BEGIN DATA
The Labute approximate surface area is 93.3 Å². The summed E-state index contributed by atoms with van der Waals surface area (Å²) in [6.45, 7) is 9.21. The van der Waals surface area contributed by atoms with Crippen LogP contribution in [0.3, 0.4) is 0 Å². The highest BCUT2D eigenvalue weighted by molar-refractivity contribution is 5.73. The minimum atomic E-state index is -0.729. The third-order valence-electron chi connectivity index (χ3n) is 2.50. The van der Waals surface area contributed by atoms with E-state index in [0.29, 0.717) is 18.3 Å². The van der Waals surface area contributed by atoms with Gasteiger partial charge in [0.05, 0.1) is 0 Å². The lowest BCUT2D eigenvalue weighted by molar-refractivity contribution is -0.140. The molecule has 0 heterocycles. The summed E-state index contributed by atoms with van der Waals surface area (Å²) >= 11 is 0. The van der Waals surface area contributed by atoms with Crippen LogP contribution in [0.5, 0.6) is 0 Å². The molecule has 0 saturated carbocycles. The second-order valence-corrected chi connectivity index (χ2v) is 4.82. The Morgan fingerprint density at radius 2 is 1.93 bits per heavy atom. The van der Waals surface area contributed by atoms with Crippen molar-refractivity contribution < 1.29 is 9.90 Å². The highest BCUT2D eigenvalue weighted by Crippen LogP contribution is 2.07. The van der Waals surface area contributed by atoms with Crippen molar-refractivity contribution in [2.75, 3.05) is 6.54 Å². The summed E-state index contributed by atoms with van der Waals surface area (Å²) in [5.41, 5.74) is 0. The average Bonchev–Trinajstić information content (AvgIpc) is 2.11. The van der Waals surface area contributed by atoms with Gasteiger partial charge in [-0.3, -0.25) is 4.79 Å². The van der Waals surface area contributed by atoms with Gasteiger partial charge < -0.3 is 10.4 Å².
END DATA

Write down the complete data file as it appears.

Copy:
The Labute approximate surface area is 93.3 Å². The summed E-state index contributed by atoms with van der Waals surface area (Å²) in [6.45, 7) is 9.21. The van der Waals surface area contributed by atoms with Crippen LogP contribution in [0.3, 0.4) is 0 Å². The highest BCUT2D eigenvalue weighted by molar-refractivity contribution is 5.73. The minimum atomic E-state index is -0.729. The third-order valence-electron chi connectivity index (χ3n) is 2.50. The van der Waals surface area contributed by atoms with E-state index in [0.29, 0.717) is 18.3 Å². The van der Waals surface area contributed by atoms with Gasteiger partial charge in [0.05, 0.1) is 0 Å². The lowest BCUT2D eigenvalue weighted by molar-refractivity contribution is -0.140. The molecule has 0 heterocycles. The summed E-state index contributed by atoms with van der Waals surface area (Å²) >= 11 is 0. The van der Waals surface area contributed by atoms with Crippen LogP contribution in [0.5, 0.6) is 0 Å². The molecule has 0 saturated carbocycles. The second-order valence-corrected chi connectivity index (χ2v) is 4.82. The Morgan fingerprint density at radius 2 is 1.93 bits per heavy atom. The van der Waals surface area contributed by atoms with Crippen molar-refractivity contribution < 1.29 is 9.90 Å². The highest BCUT2D eigenvalue weighted by Crippen LogP contribution is 2.07. The van der Waals surface area contributed by atoms with Crippen molar-refractivity contribution in [2.75, 3.05) is 6.54 Å². The summed E-state index contributed by atoms with van der Waals surface area (Å²) in [5.41, 5.74) is 0. The average Bonchev–Trinajstić information content (AvgIpc) is 2.11. The van der Waals surface area contributed by atoms with Gasteiger partial charge in [-0.3, -0.25) is 4.79 Å². The van der Waals surface area contributed by atoms with Gasteiger partial charge < -0.3 is 10.4 Å².